I fell in love with Fairbanks on my last visit for my friends wedding two summers ago. Experiencing the midnight sun was such an incredible experience. But as I mention in my Travel Guide to Fairbanks, one of my life goals has been to see the Northern Lights. Plus I wanted to experience the winter wonderland that is Alaska in the winter time.
When I think of Alaska in the wintertime, I think of a magical snowy winter wonderland. I don’t get to play in the snow enough living in California. Actually, I don’t think I’ve even been to the snow in five years. And winter in Fairbanks lived up to my expectations.
From waking up and looking out at the sparkling snow to walking through the snow covered trees, I fell even more in love with Fairbanks. The magic of the wintertime made bundling up to face the cold weather worth it.
I used the Aurora Tracker on the Explore Fairbanks website to check the Aurora Forecast during my trip. Unfortunately the northern lights weren’t going to be very visible during my trip (of course), but I did get to see them on my flights in and out of Alaska!
There’s something so magical and nostalgic about my childhood playing in the snow. Fairbanks definitely has plenty of snow in the wintertime to play in. There’s a few sledding hills, one being at University of Alaska Fairbanks and the other at Birch Hill Ski & Snowboard Area by Creamer’s Field.
Bundling up in lots of warm clothes, we decided to play in the snow by walking around my friends property. But the snow was so deep we ended up crawling and rolling around the property. And I’ve never been in snow that was as fluffy or sparkly as this.
Because crawling through the snow wasn’t enough, we headed to Creamer’s Field to hike around in the snow. Creamer’s Field is an old dairy that is now a migratory waterfowl refuge. It’s known for its incredible scenery and wildlife viewing opportunities. And no trip to Alaska is complete without seeing a moose! There was a viewing tower on our hike so we could have a better view.
There are several different hikes or trails to take. And the birch trees along the path bend and twist beautifully in all different directions. The snow looks so graceful and serene resting on the trees and the bridge railings. Apparently Creamer’s Field is absolutely gorgeous in the fall when the leaves change colors (definitely going back for that)!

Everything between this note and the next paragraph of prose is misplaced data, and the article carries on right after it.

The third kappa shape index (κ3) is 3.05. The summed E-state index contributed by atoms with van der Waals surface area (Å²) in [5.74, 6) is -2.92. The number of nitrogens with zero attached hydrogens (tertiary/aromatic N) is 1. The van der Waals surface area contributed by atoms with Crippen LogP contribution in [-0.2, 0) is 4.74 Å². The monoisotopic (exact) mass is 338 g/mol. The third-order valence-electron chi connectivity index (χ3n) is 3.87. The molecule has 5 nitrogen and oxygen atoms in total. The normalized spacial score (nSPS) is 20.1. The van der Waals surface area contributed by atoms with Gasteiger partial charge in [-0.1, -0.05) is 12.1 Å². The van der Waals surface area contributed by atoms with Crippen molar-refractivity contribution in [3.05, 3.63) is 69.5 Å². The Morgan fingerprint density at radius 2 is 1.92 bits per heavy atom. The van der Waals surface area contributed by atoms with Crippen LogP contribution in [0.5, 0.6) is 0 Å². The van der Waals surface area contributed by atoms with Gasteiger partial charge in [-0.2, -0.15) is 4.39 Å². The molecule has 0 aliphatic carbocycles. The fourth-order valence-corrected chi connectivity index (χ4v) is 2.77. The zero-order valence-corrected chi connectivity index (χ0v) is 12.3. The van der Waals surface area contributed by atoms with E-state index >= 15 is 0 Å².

My favorite place to have lunch was at Great Harvest Bread Co. While we waited in line to order, we sampled some of their bread and butter! It was amazing. I don’t remember the flavor of bread or butter I sampled (I was too hungry and ordering my sandwich to write it down). I got the turkey and pesto and it was delicious. Definitely worth a visit when you’re in Fairbanks.
We visited the Ice Sculpture Park Ice Alaska (visit them on Facebook here) to check out the ice sculptures. Normally they host the annual Ice Sculpture World Championships, but they were cancelled this year. But the ice sculptures were incredible! I wish I had the talent or patience to create something amazing like this.
This is a great activity for kids since there were slides, tunnels, mazes for the kids to play on. Some of the sculptures were huge, and they all had such beautiful, intricate designs! We even got to watch two men working on their sculpture.
We also decided to try some ice fishing at Chena Lakes. It was an unsuccessful trip, but it was still a fun experience. The layer of ice on the frozen lake was at least 4 feet deep, it was weird and a bit terrifying driving on top of the lake to our ice house! The wood burning stoves in the ice house was pleasant and kept us very warm (it got up to 80º really quickly!).
On our way back into Fairbanks, we stopped by Santa Claus House in North Pole, Alaska. It was closed for remodeling but it was still fun to stop by and see the reindeer. If you can’t see the reindeer here, stop by the UAF campus to see the reindeer there! Or plan ahead and book a visit to Running Reindeer Ranch.
The reindeer were all sleeping, but it was still exciting to stop and see them. When Santa Claus House reopens, this will be a great spot to stop.
Some other great activities that I didn’t get to experience this trip are dog sledding and the antique car museum. Do note that the Fountainhead Antique Auto Museum has limited hours in the wintertime (Wednesdays and Sundays 12:00-6:00pm).
If you’re interested in dog sledding and the history behind it, or just meeting and hanging out with some sled dogs, check out the following options. I haven’t gone yet (next time!) but here are a few good places to start: Black Spruce Dog Sledding, Sirius Sled Dogs, and Paws for Adventure.
Go on a more guided arctic adventure with Northern Alaska Tour Company.
Have you ever visited Fairbanks (or anywhere in Alaska) in the wintertime? What was your favorite thing to do?
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